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US$4 trillion opportunity: Goldman Sachs sees no end to India boom

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India’s stock market has surged over the last 12 months amid a wave of optimism over one of Asia’s biggest economies, but Goldman Sachs Asset Management (Goldman Sachs AM) thinks the best could be yet to come.

The country’s benchmark SENSEX is up more than 20% over the last 12 months, with private banks ranging including UBS Global Wealth Management and Morgan Stanley Private Wealth Management holding overweight views on this market.

Much of that optimism, according to Hiren Dasani, co-head of emerging markets equity at Goldman Sachs Asset Management, derives from the strength of India’s economy, which is growing in nominal terms at about 10 to 11% annually.

“Over time, what we have seen is that corporate earnings have also grown in line with nominal GDP expansion, unlike some other countries where corporate earnings have not grown at the same pace,” he said. India has a nominal GDP of US$3.5 trillion and a market capitalisation of US$4 trillion.

“In the current economic cycle, India is already seeing an acceleration in earnings with growth close to 20%, and the market expectation is that the momentum will continue at least in the next two to three years,” he went on.

“We have maintained an overweight to India in our emerging market equity portfolios. We have a bottom-up approach to stock selection and see opportunities particularly in the areas of consumer discretionary, financials, information technology, real estate and healthcare,” Dasani, who also is the lead portfolio manager of GSAM’s India equity strategies, noted.

Best way to tap the India market

When it comes to how to best play India, foreign investors face restrictions on dealing in single securities. Therefore, some argue that mutual funds provide the easiest entry point – and country-focused funds are seeing significant inflows.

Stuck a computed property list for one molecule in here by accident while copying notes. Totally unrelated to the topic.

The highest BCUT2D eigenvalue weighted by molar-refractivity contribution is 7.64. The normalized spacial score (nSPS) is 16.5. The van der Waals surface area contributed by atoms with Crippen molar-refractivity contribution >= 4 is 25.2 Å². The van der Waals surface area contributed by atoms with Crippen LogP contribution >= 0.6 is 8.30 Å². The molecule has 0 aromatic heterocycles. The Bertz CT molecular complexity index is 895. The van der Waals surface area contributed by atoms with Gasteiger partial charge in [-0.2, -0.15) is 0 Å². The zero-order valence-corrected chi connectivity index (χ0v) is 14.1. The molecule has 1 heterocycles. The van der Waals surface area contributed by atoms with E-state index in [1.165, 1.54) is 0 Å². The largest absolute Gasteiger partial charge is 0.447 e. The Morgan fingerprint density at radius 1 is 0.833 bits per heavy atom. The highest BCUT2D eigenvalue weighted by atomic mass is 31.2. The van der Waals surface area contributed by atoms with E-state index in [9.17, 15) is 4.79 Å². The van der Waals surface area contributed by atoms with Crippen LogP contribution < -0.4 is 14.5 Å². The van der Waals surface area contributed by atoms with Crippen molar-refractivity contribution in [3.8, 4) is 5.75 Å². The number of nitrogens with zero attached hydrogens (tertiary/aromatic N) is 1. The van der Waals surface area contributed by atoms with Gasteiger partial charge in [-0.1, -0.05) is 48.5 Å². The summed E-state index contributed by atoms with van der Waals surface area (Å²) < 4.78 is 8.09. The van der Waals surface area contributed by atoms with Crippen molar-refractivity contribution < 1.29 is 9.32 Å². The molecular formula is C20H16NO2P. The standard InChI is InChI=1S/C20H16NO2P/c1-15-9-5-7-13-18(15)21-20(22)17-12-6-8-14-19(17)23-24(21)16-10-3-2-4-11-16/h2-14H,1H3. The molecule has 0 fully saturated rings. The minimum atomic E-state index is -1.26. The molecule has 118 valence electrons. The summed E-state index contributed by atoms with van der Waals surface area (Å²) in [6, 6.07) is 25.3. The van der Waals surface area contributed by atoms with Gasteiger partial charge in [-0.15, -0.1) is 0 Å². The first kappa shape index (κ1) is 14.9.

“Inflows into India’s equity market picked up last year. The market saw flows of about US$20 billion from foreign investors and some of that went into India-dedicated funds,” Dasani highlighted.

While there are limited India-focused funds in the market, many showed strong performance in 2023. Goldman Sachs AM’s India Equity Portfolio has returned over 30% over the past year.

Historically, private banks have not held country-specific views on India, and allocations were typically part of broader emerging market calls. “Over the past 12 to 18 months, however, we began to see more and more private banks with an overweight on India in their allocations. That’s what’s driving more flows into India-dedicated funds.”

HSBC Global Private Banking is another lender that has been bullish in India since last year.

“We prefer an active approach to India because actively managed funds have been able to generate alpha compared to the broader market,” Dasani reckons. “The fee differential between active and passive is also not very wide. Active portfolio management through diversified funds is probably the way to go for individual investors seeking exposure to India.

Is India expensive?

Given the rally in India, some have questioned whether the market is becoming expensive. Dasani believes the answer is no.

“The top question we’re getting is on valuation – are Indian stocks expensive or fairly priced? At about 20 times one-year forward P/E, valuations of Indian equities are fair in our view.” The forward price-to-equity ratio of the S&P 500, for comparison, is more than 21.

One reason, in his view, for why the stock market is trading at a fair price is strong visibility of corporate earnings growth. Another is strong macroeconomic fundamentals.

“Back in 2013, India had a high current account deficit, high inflation and low foreign exchange reserves. Today, inflation is contained at about 4%, the current account deficit is lower, and foreign exchange reserves are in excess of US$600 billion.”

Dasani added that funds have seen an increased participation from both domestic and foreign investors.

China or India?

India’s rise contrasts with the struggles of China, whose markets and economy are in the doldrums. Dasani is also quick to point out the differences between the two behemoths.

“Compared with other Asian economies, India’s growth is less correlated with China’s and is driven by domestic consumption and local infrastructure spending. In that sense, India offers diversification benefits in an investment portfolio,” he noted.

However, that is not to say that investors should write off China entirely.

“We do see a lot of opportunities in China on a bottom-up basis and valuations are quite attractive. In the short term though, there are some challenges relating to real estate and local debt. While valuations are attractive, investors may have to look to new areas for growth going forward instead of focusing on the sectors that used to drive growth in the past.”

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